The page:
What’s behind the rise in the Amazon's deforestation—and who is trying to stop it? Experts explored the politics and economics of the Amazon today. ... Play Video
Juliana Barbassa, Director of Policy, Americas Society/Council of the Americas; Managing Editor, Americas Quarterly
Stephan Schwartzman, Senior Director, Tropical Forest Policy, Environmental Defense Fund
Maria Antonia Tigre, Senior Attorney, Environment Program, Cyrus R. Vance Center for International Justice
Brian Winter, Vice President of Policy, Americas Society/Council of the Americas; Editor-in-Chief, Americas Quarterly (moderator)
After years of declining deforestration rates, the Amazon is once again being cleared at a heightened pace. AS/COA's Brian Winter moderated an expert panel in New York which discussed the factors at play both protecting and endangering the Amazon.
Americas Quarterly's Juliana Barbassa explained how economics establishes political agendas, often rendering environmental protection as a low priority during times of economic crisis. She also placed deforestation within the context of the current Brazilian presidential administration, which has close ties with the agro-industrial lobby. Environmental Defense Fund's Stephan Schwartzman spoke about the Amazon's invaluable role in preventing climate change, and how Brazil's network of indigenous-controlled areas succeeded. Maria Antonia Tigre from the Cyrus R. Vance Center for International Justice analyzed the legal devices for protecting the Amazon, and how national subsidy programs provide incentives for protecting forested areas in Amazonian properties. She also emphasized how the Amazon forest crosses nine national borders, and how one country's engagement with the Amazon affects them all, creating a political ecosystem in itself.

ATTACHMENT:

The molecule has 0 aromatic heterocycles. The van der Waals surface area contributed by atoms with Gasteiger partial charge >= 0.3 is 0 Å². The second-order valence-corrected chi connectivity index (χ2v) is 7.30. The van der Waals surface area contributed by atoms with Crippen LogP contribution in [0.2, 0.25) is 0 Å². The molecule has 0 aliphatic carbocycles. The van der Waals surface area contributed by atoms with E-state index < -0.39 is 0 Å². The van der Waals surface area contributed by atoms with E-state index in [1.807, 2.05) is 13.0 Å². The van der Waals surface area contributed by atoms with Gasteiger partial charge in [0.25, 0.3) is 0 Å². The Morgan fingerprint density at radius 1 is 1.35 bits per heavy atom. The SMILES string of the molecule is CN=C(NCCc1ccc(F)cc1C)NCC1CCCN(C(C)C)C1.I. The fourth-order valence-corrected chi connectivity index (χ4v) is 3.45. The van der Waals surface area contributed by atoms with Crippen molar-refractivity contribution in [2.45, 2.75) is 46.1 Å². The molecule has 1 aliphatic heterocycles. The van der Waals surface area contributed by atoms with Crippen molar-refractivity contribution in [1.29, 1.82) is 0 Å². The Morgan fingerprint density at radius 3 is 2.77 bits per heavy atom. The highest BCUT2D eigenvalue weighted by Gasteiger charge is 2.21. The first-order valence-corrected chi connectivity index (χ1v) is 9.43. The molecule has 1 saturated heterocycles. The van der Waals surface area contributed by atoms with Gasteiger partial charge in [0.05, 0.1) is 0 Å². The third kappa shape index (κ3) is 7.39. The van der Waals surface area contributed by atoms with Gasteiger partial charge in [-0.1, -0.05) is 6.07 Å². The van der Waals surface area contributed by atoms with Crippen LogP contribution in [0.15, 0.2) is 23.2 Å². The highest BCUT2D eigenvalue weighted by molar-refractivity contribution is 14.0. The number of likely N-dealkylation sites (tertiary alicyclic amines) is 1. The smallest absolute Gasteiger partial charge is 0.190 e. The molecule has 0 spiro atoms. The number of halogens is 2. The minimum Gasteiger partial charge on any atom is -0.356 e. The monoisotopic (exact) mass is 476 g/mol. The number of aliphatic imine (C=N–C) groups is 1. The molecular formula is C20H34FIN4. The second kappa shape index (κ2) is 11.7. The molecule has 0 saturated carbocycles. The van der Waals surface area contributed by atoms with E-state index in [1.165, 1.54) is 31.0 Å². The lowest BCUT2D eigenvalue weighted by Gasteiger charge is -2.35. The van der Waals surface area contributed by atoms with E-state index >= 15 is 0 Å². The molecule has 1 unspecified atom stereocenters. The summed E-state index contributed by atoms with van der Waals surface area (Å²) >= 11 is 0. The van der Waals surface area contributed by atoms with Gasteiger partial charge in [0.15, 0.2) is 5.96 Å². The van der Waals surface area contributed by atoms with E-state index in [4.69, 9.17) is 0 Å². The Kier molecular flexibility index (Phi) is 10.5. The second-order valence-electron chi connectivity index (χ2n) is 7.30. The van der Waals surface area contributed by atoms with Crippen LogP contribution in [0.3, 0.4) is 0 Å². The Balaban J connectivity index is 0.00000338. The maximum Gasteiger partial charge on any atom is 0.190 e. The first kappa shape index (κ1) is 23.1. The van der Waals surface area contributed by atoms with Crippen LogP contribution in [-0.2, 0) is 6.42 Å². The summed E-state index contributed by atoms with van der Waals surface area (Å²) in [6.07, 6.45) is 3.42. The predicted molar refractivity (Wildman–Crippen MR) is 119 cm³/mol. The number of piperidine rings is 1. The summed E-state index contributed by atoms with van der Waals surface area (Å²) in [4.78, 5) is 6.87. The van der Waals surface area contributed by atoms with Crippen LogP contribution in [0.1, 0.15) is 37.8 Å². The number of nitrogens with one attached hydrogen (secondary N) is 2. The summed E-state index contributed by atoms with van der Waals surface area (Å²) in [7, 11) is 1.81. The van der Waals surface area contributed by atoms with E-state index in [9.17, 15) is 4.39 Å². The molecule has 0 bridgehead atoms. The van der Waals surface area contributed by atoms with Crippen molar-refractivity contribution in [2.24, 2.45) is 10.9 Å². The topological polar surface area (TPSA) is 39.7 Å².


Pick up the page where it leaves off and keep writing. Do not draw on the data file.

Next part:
Learn more about the intimate and sensitive work of this key Brazilian contemporary artist. ... Play Video
"It's this play between truth and fiction that comes out through his work. They are almost like poems." That's how Curator Cecilia Brunson describes the works of José Leonilson: Empty Man, the first U.S. solo exhibition of the key Brazilian artist José Leonilson, presented at the Americas Society this Fall through February 2018.
Focusing on Leonilson’s production as a mature artist, the show features approximately fifty paintings, drawings, and intimate embroideries made between the mid-1980s until 1993, when the artist died of AIDS.
In this video, Brunson—who brought the project to Americas Society—explains how the exhibition was organized. By taking as its starting point the works produced during the last three years of his life and then moving backwards, the exhibition maps Leonilson’s artistic journey following the reverse chronology of T.S. Eliot: “In the beginning is my end. In my end is my beginning.”
Americas Society's Visual Arts Assistant Curator Susanna Temkin also talks about how the exhibition came to be named "Empty Man" based on one of Leonilson's pieces.
A fully illustrated publication with newly commissioned texts, edited by Americas Society's Visual Arts Director Gabriela Rangel and Karen Marta is being produced in conjunction with the exhibition.
Con énfasis en la producción del artista entre mediados de los años ochenta hasta su muerte en 1993, la exhibición es la primera muestra individual en Estados Unidos de una de las figuras más destacadas del arte contemporáneo brasilero.
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